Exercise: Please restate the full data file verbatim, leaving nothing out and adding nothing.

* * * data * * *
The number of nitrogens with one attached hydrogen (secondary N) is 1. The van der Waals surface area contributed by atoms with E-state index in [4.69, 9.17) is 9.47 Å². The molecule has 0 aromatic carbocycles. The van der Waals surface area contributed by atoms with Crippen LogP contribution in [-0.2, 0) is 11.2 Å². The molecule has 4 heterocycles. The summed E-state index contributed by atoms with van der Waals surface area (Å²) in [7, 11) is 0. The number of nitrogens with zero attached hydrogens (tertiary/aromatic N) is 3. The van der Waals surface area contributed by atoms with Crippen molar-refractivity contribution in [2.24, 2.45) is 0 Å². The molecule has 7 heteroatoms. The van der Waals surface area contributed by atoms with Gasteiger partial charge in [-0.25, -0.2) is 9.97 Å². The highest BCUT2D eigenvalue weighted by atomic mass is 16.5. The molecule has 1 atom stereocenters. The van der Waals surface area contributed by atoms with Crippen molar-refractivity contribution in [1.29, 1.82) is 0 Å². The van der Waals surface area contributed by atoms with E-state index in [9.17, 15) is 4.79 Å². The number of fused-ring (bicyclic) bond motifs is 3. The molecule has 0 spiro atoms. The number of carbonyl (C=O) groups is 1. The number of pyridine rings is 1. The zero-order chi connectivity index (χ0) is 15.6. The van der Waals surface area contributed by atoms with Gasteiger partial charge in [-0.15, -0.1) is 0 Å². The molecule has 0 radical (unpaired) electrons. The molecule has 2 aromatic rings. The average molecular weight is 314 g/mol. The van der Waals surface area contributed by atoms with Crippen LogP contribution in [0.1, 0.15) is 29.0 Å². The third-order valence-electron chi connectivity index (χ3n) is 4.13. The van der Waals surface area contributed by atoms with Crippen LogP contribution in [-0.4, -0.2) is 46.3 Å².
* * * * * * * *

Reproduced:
The number of nitrogens with one attached hydrogen (secondary N) is 1. The van der Waals surface area contributed by atoms with E-state index in [4.69, 9.17) is 9.47 Å². The molecule has 0 aromatic carbocycles. The van der Waals surface area contributed by atoms with Crippen LogP contribution in [-0.2, 0) is 11.2 Å². The molecule has 4 heterocycles. The summed E-state index contributed by atoms with van der Waals surface area (Å²) in [7, 11) is 0. The number of nitrogens with zero attached hydrogens (tertiary/aromatic N) is 3. The van der Waals surface area contributed by atoms with Crippen molar-refractivity contribution in [2.24, 2.45) is 0 Å². The molecule has 7 heteroatoms. The van der Waals surface area contributed by atoms with Gasteiger partial charge in [-0.25, -0.2) is 9.97 Å². The highest BCUT2D eigenvalue weighted by atomic mass is 16.5. The molecule has 1 atom stereocenters. The van der Waals surface area contributed by atoms with Crippen molar-refractivity contribution in [1.29, 1.82) is 0 Å². The van der Waals surface area contributed by atoms with E-state index in [9.17, 15) is 4.79 Å². The number of fused-ring (bicyclic) bond motifs is 3. The molecule has 0 spiro atoms. The number of carbonyl (C=O) groups is 1. The number of pyridine rings is 1. The zero-order chi connectivity index (χ0) is 15.6. The van der Waals surface area contributed by atoms with Gasteiger partial charge in [-0.15, -0.1) is 0 Å². The molecule has 0 radical (unpaired) electrons. The molecule has 2 aromatic rings. The average molecular weight is 314 g/mol. The van der Waals surface area contributed by atoms with Crippen LogP contribution in [0.1, 0.15) is 29.0 Å². The third-order valence-electron chi connectivity index (χ3n) is 4.13. The van der Waals surface area contributed by atoms with Crippen LogP contribution in [-0.4, -0.2) is 46.3 Å².